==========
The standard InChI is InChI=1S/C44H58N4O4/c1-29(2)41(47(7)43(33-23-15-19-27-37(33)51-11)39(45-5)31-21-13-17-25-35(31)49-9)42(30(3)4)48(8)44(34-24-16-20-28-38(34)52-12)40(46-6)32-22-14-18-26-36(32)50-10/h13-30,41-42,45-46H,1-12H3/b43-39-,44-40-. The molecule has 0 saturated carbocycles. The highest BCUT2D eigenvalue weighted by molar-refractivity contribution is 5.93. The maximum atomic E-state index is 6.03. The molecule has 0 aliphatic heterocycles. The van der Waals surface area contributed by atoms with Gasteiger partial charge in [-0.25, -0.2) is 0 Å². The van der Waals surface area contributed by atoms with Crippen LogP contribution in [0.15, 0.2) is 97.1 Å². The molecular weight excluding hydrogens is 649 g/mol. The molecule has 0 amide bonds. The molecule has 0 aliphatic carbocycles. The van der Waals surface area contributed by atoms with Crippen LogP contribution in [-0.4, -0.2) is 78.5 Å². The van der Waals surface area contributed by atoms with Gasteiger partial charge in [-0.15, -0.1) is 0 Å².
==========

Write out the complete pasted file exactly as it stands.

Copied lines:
The standard InChI is InChI=1S/C44H58N4O4/c1-29(2)41(47(7)43(33-23-15-19-27-37(33)51-11)39(45-5)31-21-13-17-25-35(31)49-9)42(30(3)4)48(8)44(34-24-16-20-28-38(34)52-12)40(46-6)32-22-14-18-26-36(32)50-10/h13-30,41-42,45-46H,1-12H3/b43-39-,44-40-. The molecule has 0 saturated carbocycles. The highest BCUT2D eigenvalue weighted by molar-refractivity contribution is 5.93. The maximum atomic E-state index is 6.03. The molecule has 0 aliphatic heterocycles. The van der Waals surface area contributed by atoms with Gasteiger partial charge in [-0.25, -0.2) is 0 Å². The van der Waals surface area contributed by atoms with Crippen LogP contribution in [0.15, 0.2) is 97.1 Å². The molecular weight excluding hydrogens is 649 g/mol. The molecule has 0 amide bonds. The molecule has 0 aliphatic carbocycles. The van der Waals surface area contributed by atoms with Crippen LogP contribution in [-0.4, -0.2) is 78.5 Å². The van der Waals surface area contributed by atoms with Gasteiger partial charge in [-0.15, -0.1) is 0 Å².